15 Traffic Building Tips from some of the Internet’s Most Popular Bloggers

Increase visitors and traffic to your blogBuilding traffic and getting your blog in front of new eyes is a struggle for all blogs and is ultimately determines its success. Earlier I asked some of the most popular bloggers around the internet to offer advice on making money blogging. They came through huge. But I didn’t stop there. I also asked them to share their creative tips for building traffic and keeping visitors engaged. They didn’t disappoint this time either. Below are 15 pieces of advice on traffic building from bloggers I highly respect and who have proved their methods work on their blogs.

1. If you want to build an audience for a travel blog, you first need to figure out what it is that makes travel unique. Why do people consume travel media? There are many reasons, but you need to pick one. It could be providing advice or tips. It could be providing inspiration. What you pick has different implications. If you are in the data/advice business you are probably going to want to go an SEO dominant strategy. If you are in the inspiration game, you will want to go a social media strategy.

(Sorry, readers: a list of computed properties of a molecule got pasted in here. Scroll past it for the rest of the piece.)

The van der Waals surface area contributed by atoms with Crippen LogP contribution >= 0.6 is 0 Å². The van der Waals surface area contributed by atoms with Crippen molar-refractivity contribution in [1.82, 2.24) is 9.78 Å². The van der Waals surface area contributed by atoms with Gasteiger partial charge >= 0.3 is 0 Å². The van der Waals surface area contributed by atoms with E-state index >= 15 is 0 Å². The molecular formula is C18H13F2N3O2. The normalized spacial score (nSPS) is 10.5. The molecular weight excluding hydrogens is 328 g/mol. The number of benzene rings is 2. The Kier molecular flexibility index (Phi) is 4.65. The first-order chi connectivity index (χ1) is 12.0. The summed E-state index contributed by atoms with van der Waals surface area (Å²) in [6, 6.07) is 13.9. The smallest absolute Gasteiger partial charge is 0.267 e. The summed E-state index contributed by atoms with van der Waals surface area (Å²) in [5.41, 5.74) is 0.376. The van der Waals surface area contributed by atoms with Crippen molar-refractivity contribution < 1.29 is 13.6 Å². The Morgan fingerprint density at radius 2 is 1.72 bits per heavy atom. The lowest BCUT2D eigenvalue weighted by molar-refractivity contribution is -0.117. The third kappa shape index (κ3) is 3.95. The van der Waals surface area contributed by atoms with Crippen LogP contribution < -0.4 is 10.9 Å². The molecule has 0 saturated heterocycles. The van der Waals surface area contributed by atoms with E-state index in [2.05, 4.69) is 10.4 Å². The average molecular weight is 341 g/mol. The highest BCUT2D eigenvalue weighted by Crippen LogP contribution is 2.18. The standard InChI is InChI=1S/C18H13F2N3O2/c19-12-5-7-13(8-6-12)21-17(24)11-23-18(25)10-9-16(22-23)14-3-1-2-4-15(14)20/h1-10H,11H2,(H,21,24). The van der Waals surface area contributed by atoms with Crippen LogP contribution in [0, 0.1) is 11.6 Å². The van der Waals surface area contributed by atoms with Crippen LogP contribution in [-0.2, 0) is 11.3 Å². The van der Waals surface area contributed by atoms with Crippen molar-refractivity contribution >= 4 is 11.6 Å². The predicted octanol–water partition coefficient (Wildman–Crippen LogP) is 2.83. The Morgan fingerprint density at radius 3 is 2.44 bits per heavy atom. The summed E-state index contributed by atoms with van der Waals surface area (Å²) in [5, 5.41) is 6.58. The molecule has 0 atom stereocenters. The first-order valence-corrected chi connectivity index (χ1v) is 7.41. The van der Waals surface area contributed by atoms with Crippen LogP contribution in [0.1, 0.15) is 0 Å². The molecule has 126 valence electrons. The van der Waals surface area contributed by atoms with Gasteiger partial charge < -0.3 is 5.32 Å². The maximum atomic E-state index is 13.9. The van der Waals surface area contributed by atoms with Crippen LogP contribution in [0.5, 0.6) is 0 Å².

Either way, travel is an extremely visual medium. Invest in the time and tools to improve your photography and video skills. People don’t read Playboy or National Geographic for the articles.

Finally, don’t just market to other bloggers. That is the biggest mistake you can make. Travel is an ENORMOUS worldwide industry. If you just have other bloggers commenting on your site, you’ll never break into the larger public. Bloggers are easy to target because they are online and you can comment on their site, but they are tiny fraction of the potential audience.

Gary Arndt, Everything Everywhere

2. To build traffic to your website you first have to develop something that is useful, helpful or entertaining to your target audience. You have to effectively answer the question “why should I visit your site instead of one of the thousands of other choices out there?” Once you’ve nailed that, it’s all about getting the word out about your site through social media and by interacting with other influencers in your space.

Corbett Barr, Think Traffic

3. Building traffic takes time – it’s not going to happen overnight, and that’s what’s so discouraging to so many. You think, I’ve been writing for months and hardly get any interaction, comments, and my traffic is stagnant. Give it time, and above all, stay consistent. Consistency is the single most important thing to focus on when building traffic to your site – being engaged and interacting both on your site and away from it (via social media, etc) on a consistent basis will get you far. The quickest way to fail is to lose focus – stay committed, stay engaged, and the results will come.

Matt Cheuvront, Life Without Pants